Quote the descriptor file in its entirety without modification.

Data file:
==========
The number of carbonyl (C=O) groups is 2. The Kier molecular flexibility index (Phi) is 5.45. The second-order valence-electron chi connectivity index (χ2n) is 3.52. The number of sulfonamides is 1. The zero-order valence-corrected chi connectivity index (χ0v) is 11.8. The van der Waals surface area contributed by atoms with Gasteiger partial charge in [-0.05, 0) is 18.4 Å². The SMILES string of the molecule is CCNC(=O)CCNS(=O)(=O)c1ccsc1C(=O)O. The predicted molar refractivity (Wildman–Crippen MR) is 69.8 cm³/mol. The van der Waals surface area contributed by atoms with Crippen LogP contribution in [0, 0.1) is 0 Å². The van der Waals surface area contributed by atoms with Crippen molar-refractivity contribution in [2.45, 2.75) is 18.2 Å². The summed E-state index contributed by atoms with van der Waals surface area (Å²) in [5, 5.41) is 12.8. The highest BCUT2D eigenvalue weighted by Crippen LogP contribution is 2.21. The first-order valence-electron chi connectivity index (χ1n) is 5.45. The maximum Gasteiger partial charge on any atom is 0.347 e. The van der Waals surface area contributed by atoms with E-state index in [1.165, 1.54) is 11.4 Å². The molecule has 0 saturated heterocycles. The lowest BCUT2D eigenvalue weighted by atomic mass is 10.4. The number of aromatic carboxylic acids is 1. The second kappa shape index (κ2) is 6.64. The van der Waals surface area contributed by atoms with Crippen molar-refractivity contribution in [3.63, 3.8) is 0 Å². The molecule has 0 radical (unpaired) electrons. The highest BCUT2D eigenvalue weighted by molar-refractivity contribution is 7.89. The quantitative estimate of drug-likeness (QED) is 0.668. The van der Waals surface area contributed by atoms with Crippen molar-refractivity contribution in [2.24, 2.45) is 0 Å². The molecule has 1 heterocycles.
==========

The number of carbonyl (C=O) groups is 2. The Kier molecular flexibility index (Phi) is 5.45. The second-order valence-electron chi connectivity index (χ2n) is 3.52. The number of sulfonamides is 1. The zero-order valence-corrected chi connectivity index (χ0v) is 11.8. The van der Waals surface area contributed by atoms with Gasteiger partial charge in [-0.05, 0) is 18.4 Å². The SMILES string of the molecule is CCNC(=O)CCNS(=O)(=O)c1ccsc1C(=O)O. The predicted molar refractivity (Wildman–Crippen MR) is 69.8 cm³/mol. The van der Waals surface area contributed by atoms with Crippen LogP contribution in [0, 0.1) is 0 Å². The van der Waals surface area contributed by atoms with Crippen molar-refractivity contribution in [2.45, 2.75) is 18.2 Å². The summed E-state index contributed by atoms with van der Waals surface area (Å²) in [5, 5.41) is 12.8. The highest BCUT2D eigenvalue weighted by Crippen LogP contribution is 2.21. The first-order valence-electron chi connectivity index (χ1n) is 5.45. The maximum Gasteiger partial charge on any atom is 0.347 e. The van der Waals surface area contributed by atoms with E-state index in [1.165, 1.54) is 11.4 Å². The molecule has 0 saturated heterocycles. The lowest BCUT2D eigenvalue weighted by atomic mass is 10.4. The number of aromatic carboxylic acids is 1. The second kappa shape index (κ2) is 6.64. The van der Waals surface area contributed by atoms with Crippen molar-refractivity contribution in [3.63, 3.8) is 0 Å². The molecule has 0 radical (unpaired) electrons. The highest BCUT2D eigenvalue weighted by molar-refractivity contribution is 7.89. The quantitative estimate of drug-likeness (QED) is 0.668. The van der Waals surface area contributed by atoms with Crippen molar-refractivity contribution in [2.24, 2.45) is 0 Å². The molecule has 1 heterocycles.